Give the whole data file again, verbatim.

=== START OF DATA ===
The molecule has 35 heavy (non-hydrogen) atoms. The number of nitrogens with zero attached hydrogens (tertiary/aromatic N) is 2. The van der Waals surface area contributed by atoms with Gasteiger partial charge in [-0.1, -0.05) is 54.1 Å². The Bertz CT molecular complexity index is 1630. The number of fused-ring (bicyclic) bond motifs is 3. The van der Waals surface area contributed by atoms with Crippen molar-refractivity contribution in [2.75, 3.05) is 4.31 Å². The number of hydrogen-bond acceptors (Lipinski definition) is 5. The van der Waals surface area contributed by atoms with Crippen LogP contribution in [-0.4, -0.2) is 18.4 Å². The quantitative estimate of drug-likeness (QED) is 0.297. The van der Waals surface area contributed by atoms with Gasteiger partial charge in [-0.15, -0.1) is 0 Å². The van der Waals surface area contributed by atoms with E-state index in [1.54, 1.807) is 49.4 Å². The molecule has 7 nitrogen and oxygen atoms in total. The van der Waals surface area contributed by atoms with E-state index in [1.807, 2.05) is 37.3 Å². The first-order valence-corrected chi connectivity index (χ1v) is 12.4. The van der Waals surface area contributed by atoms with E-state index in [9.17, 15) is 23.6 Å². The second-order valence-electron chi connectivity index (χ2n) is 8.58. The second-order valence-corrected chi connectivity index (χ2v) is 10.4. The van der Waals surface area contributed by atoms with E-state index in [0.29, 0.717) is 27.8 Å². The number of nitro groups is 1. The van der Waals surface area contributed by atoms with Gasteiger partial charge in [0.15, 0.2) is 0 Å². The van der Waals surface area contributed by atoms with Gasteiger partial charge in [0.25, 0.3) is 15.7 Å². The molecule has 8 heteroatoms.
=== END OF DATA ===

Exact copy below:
The molecule has 35 heavy (non-hydrogen) atoms. The number of nitrogens with zero attached hydrogens (tertiary/aromatic N) is 2. The van der Waals surface area contributed by atoms with Gasteiger partial charge in [-0.1, -0.05) is 54.1 Å². The Bertz CT molecular complexity index is 1630. The number of fused-ring (bicyclic) bond motifs is 3. The van der Waals surface area contributed by atoms with Crippen molar-refractivity contribution in [2.75, 3.05) is 4.31 Å². The number of hydrogen-bond acceptors (Lipinski definition) is 5. The van der Waals surface area contributed by atoms with Crippen LogP contribution in [-0.4, -0.2) is 18.4 Å². The quantitative estimate of drug-likeness (QED) is 0.297. The van der Waals surface area contributed by atoms with Gasteiger partial charge in [-0.15, -0.1) is 0 Å². The van der Waals surface area contributed by atoms with E-state index in [1.54, 1.807) is 49.4 Å². The molecule has 7 nitrogen and oxygen atoms in total. The van der Waals surface area contributed by atoms with E-state index in [1.807, 2.05) is 37.3 Å². The first-order valence-corrected chi connectivity index (χ1v) is 12.4. The van der Waals surface area contributed by atoms with E-state index in [9.17, 15) is 23.6 Å². The second-order valence-electron chi connectivity index (χ2n) is 8.58. The second-order valence-corrected chi connectivity index (χ2v) is 10.4. The van der Waals surface area contributed by atoms with E-state index in [0.29, 0.717) is 27.8 Å². The number of nitro groups is 1. The van der Waals surface area contributed by atoms with Gasteiger partial charge in [0.15, 0.2) is 0 Å². The van der Waals surface area contributed by atoms with Gasteiger partial charge in [0.25, 0.3) is 15.7 Å². The molecule has 8 heteroatoms.